It follows, therefore, that the absolute minimum it is legal to land with is 30 minutes (EU-OPS) or 45 minutes (FAA-land). Any less than that and you're looking at an incident report/investigation.

 

Of course, the flight crew may elect to take extra fuel over and above the flight planned amount to cover a range of contingencies (if the weather forecast at destination or enroute is poor, for example, and it's anticipated that either holding or lengthy weather diversions etc will be required). Additionally many airlines' flight planning software contains statistical data relating to expected delays etc at busy airfields and so a certain amount of holding fuel may be added at the planning stage (i.e. before the flight crew see the plan) to take account of this.

 

In short, the actual remaining fuel at destination will depend on a number of factors -- most significantly, the distance to the planned alternate, but also any extra fuel the crew elect to take and how closely anticipated delays match up with actual delays. If the planned alternate is nearby (e.g. if the weather at destination is forecast to be good and there is a suitable airfield nearby) the planned remaining fuel will be close to final reserve; if the planned alternate is a long way away (either because one is in a remote area or because the weather is forecast to be poor at destination and therefore an alternate some distance away with a better forecast is required), the planned remaining fuel at destination could be much (much!) higher.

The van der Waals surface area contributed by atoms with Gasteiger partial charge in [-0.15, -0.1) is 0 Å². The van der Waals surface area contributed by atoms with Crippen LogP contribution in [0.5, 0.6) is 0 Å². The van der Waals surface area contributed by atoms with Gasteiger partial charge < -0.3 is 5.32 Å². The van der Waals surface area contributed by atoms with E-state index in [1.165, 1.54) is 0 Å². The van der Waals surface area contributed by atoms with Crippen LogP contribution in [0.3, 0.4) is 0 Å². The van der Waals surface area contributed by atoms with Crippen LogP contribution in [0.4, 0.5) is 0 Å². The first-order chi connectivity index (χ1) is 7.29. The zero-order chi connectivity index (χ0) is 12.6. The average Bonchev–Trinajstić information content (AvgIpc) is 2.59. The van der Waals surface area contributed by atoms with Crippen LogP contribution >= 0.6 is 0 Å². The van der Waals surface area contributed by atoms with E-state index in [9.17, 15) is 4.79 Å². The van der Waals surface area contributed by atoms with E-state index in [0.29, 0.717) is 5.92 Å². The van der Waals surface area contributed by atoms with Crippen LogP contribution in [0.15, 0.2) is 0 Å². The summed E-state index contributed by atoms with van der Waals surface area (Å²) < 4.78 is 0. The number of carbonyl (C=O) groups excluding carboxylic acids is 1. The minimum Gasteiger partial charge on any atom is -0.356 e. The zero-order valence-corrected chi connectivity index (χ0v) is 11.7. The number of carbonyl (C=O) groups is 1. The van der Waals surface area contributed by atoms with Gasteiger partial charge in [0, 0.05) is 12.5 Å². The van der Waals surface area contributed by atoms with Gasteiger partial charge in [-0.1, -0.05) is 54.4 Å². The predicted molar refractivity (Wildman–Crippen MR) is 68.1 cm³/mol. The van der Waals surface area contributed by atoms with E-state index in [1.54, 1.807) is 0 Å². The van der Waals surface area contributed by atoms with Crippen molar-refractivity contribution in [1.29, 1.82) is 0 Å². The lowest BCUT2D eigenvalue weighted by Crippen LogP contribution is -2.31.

Simon Kelsey

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It follows, therefore, that the absolute minimum it is legal to land with is 30 minutes (EU-OPS)

 

Spot on 30 mins FINAL RESERVE, enough to hold at alternate! This is absolute minimum to land with.

 

It is possible to 'commit' to your destination and burn your alternate fuel (but think carefully before doing so!)

 

If it is likely that the aircraft will land with less than this amount, you should declare a mayday lol

 

 

if the planned alternate is a long way away (either because one is in a remote area or because the weather is forecast to be poor at destination and therefore an alternate some distance away with a better forecast is required), the planned remaining fuel at destination could be much (much!) higher.

 

EU OPS 1.340 (B)

 

Don't you love reading these regs ;)

 

If my dest is going to be below minima -/+ 1HR ETA i'll select 2 ALT DEST but which have to be above planning minima.

 

Question simon on planning minima meaning 1 up. If CAT 1 is available you have to plan for NPA minima. I've read you have to add 1000m/200ft (notes 1 and 2) is this 1000m for vis and 200ft for cloud base or on top of MDA/H


Vernon Howells

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skelsey, on 24 Jan 2015 - 12:51 PM, said:

It is possible to 'commit' to your destination and burn your alternate fuel (but think carefully before doing so!)

 

If it is likely that the aircraft will land with less than this amount, you should declare a mayday lol